Nudging people to be climate-friendly: Behavioral sciences at play
Climate change has far-reaching effects on the way our economy could potentially function in the future by affecting cropping and production patterns, poverty, malnutrition, unemployment, health, and welfare.
A 2019 ILO report states that climate change can cause the loss of 80 million jobs by 2030 (International Labor Organization, 2019). Countries around the world have come together to make commitments to tackle climate change. Agreements like the Paris Climate Agreement and the Kyoto Protocol have many signatory countries with shared goals like limiting global warming to 1.5℃.
When it comes to executing such commitments, roping in all stakeholders (businesses, communities, local government agencies) is imperative. Often the catalyst for change dies down when stakeholders place the onus of taking responsibility on each other – big players like the government and businesses blame individual actors. While individuals feel that amidst the ocean of problems, changing their behaviors will not make a difference. Policymakers and planners are increasingly turning towards behavioral sciences to stop these blame games and aid sustainable changes in promoting climate-friendly behavior.
One such field - that of Behavioral economics challenges the notion of economic rationality in policy making. Economics is increasingly turning towards psychology to redefine its assumptions of how consumers think and act. The field recognizes that people are not ultra rational Homo economicus beings that theories so far have suggested, but real beings who are very far from being rational.
Emma Sagor, a specialist in behavioral change to reduce carbon emissions and the current climate advisor for Portland City, talks about how economic rationality misses out on crucial pieces of human behavior (Sagor, 2020). She points out economics Nobel laureate Kahneman’s pioneering work in the field of behavioral sciences. Kahneman found that 98% of decision making is aided by “fast thinking”, where people use shortcuts or a rule of thumb to figure the easiest way out. Therefore, people do not choose the most desirable option, although they are aware that it is not climate-friendly, simply because change is uncomfortable.
Breaking these routines involve tackling inherent cognitive biases in our psyches - for instance, status quo bias and friction. Status quo bias is the tendency of people to display inertia over their current situation, i.e., they think that their present actions and choices are good enough. Friction, on the other hand, is the tendency of people to avoid complexity or multiple steps. These biases prove to be roadblocks in inducing behavioral change.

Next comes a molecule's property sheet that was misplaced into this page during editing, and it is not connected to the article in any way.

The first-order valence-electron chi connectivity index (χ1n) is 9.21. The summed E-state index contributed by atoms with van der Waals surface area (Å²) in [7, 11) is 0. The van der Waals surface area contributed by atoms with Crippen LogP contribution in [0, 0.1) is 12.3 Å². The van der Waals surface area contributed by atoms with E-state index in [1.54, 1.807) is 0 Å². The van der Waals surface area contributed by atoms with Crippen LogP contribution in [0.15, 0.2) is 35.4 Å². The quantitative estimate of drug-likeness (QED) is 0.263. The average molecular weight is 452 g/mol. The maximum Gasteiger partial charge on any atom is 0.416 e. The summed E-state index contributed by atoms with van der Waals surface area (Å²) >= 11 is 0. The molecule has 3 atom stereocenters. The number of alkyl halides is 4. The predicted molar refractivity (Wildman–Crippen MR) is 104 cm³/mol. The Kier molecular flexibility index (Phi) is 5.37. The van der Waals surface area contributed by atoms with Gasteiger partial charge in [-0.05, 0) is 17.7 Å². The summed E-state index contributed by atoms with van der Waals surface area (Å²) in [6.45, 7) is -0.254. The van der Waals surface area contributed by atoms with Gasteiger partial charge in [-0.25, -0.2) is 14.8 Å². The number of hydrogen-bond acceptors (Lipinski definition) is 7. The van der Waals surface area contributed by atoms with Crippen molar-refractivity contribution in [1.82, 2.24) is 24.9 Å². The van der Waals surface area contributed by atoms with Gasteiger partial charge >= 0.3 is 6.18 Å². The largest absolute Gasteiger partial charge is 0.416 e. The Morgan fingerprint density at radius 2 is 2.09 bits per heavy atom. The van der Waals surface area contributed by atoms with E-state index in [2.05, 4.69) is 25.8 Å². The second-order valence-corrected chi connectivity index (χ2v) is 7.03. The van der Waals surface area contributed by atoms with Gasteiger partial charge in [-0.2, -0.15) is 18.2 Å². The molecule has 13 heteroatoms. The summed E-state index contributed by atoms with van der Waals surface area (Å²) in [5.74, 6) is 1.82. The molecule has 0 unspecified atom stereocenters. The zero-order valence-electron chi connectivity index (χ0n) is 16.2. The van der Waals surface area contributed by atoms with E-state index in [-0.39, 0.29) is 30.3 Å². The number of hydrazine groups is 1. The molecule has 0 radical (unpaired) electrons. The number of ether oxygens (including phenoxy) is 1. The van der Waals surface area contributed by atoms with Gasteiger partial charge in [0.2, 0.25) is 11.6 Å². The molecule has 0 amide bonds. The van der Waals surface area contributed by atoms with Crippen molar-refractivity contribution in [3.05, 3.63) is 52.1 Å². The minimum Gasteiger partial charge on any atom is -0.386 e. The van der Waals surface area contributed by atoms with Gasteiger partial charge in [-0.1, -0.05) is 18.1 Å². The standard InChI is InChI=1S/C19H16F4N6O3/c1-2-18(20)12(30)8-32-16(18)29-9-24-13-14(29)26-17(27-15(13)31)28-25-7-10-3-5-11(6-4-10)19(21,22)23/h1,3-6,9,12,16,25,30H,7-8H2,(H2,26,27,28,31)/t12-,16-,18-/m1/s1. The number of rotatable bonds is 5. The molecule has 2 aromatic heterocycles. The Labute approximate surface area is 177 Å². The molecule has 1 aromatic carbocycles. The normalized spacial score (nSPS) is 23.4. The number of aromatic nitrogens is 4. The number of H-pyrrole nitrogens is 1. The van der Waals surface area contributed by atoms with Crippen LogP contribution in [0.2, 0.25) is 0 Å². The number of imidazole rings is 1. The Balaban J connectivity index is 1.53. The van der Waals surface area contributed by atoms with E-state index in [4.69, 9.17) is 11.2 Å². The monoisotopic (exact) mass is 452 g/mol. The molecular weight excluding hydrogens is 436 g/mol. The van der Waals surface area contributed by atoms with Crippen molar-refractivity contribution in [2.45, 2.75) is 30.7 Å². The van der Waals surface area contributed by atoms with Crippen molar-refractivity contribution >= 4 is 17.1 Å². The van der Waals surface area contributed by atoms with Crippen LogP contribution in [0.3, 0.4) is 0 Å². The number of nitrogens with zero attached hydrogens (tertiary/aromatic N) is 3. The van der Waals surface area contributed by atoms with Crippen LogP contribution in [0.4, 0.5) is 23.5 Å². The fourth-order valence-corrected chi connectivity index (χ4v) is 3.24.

Here is where “nudges” come into play. Nudges are choice-architecture tools that present choices in a way that makes people choose the desired option. Nudges subtly employ different behavioral techniques to push people into changing their hardwired routines. They do not restrain the freedom to make choices but rather guide people in making better choices. Plenty of creative nudges are at play globally to guide people in making better choices. From musical piano stairs (to encourage people to take the stairs), smaller plates (to reduce food intake and wastage), to fly pictures inside urinals (to avoid spillage outside), nudges tackle a plethora of issues without resistance or confrontation.
Coming back to how nudges can help spearhead climate change initiatives at the individual and community level, let us look at some successful behavioral interventions in practice. Default nudges are used widely in inducing climate-friendly behavior. Default nudging is simply presenting the better option as the default option. For example, enrolling people as organ donors by default (those not interested can opt-out) has much better retention than the default option of one is not a donor until they sign up for it.
Dinner et al. (2011) experimented on consumer choice between incandescent and CFL bulbs under different default conditions. Energy efficiency and consumption choices hold significant consequences for carbon emissions. The experiment involved two groups- one with incandescent bulbs as the default choice of purchase and the other with CFL bulbs. Experimenters provided the same information regarding the costs and efficiencies of the bulbs to both groups. Although CFL is advantageous for long-run energy consumption and expenses, higher one-time purchase costs discourage customers from choosing CFL bulbs. 49% of participants ended up with incandescent bulbs when it was the default, while 24% chose incandescent bulbs when CFL was the default.
Loss aversion is another concept applied in nudging. Sudarshan (2017) experimented on the effect of peer comparisons on electricity consumption in a Delhi neighborhood. Sending weekly reports to homes comparing their electricity usage to neighbors reduced their energy consumption. The Center for Behavior & the Environment (2021) has compiled an extensive report detailing thirty scalable behavioral interventions in practice to fight climate change. Areas targeted range from food, agriculture, land management, energy to transport. Many such academics and think tanks are leading initiatives by drawing insights from multiple disciplines.
Though behavioral sciences hold great promise to tackle climate change, Emma Sagor warns that one size does not fit all. Sagor writes that interventions at every stage (from planning to execution) need to be inclusive and pluralist. Policymakers must address the deep inequities in our society - on economic, social or cultural lines. Climate change is here, and it is for real. Its ramifications are much worse and tangible for the poor and the marginalized. Identifying and reviewing unique fields like behavioral economics and using them in coordination holds promising potential for the future.